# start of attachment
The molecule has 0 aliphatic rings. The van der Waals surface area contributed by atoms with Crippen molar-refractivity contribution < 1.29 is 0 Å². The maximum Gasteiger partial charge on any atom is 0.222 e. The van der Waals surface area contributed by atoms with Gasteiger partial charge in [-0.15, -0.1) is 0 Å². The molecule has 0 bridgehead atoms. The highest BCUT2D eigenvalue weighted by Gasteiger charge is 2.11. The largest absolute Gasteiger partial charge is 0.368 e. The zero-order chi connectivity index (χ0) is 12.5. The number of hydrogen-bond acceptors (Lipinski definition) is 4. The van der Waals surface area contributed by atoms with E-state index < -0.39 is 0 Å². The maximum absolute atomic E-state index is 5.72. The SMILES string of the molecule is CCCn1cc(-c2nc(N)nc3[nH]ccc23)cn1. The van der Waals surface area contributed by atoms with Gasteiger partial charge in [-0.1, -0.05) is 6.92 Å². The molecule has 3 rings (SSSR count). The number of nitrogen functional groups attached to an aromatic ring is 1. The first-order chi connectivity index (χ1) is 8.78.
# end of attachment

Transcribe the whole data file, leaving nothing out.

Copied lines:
The molecule has 0 aliphatic rings. The van der Waals surface area contributed by atoms with Crippen molar-refractivity contribution < 1.29 is 0 Å². The maximum Gasteiger partial charge on any atom is 0.222 e. The van der Waals surface area contributed by atoms with Gasteiger partial charge in [-0.15, -0.1) is 0 Å². The molecule has 0 bridgehead atoms. The highest BCUT2D eigenvalue weighted by Gasteiger charge is 2.11. The largest absolute Gasteiger partial charge is 0.368 e. The zero-order chi connectivity index (χ0) is 12.5. The number of hydrogen-bond acceptors (Lipinski definition) is 4. The van der Waals surface area contributed by atoms with E-state index < -0.39 is 0 Å². The maximum absolute atomic E-state index is 5.72. The SMILES string of the molecule is CCCn1cc(-c2nc(N)nc3[nH]ccc23)cn1. The van der Waals surface area contributed by atoms with Gasteiger partial charge in [-0.1, -0.05) is 6.92 Å². The molecule has 3 rings (SSSR count). The number of nitrogen functional groups attached to an aromatic ring is 1. The first-order chi connectivity index (χ1) is 8.78.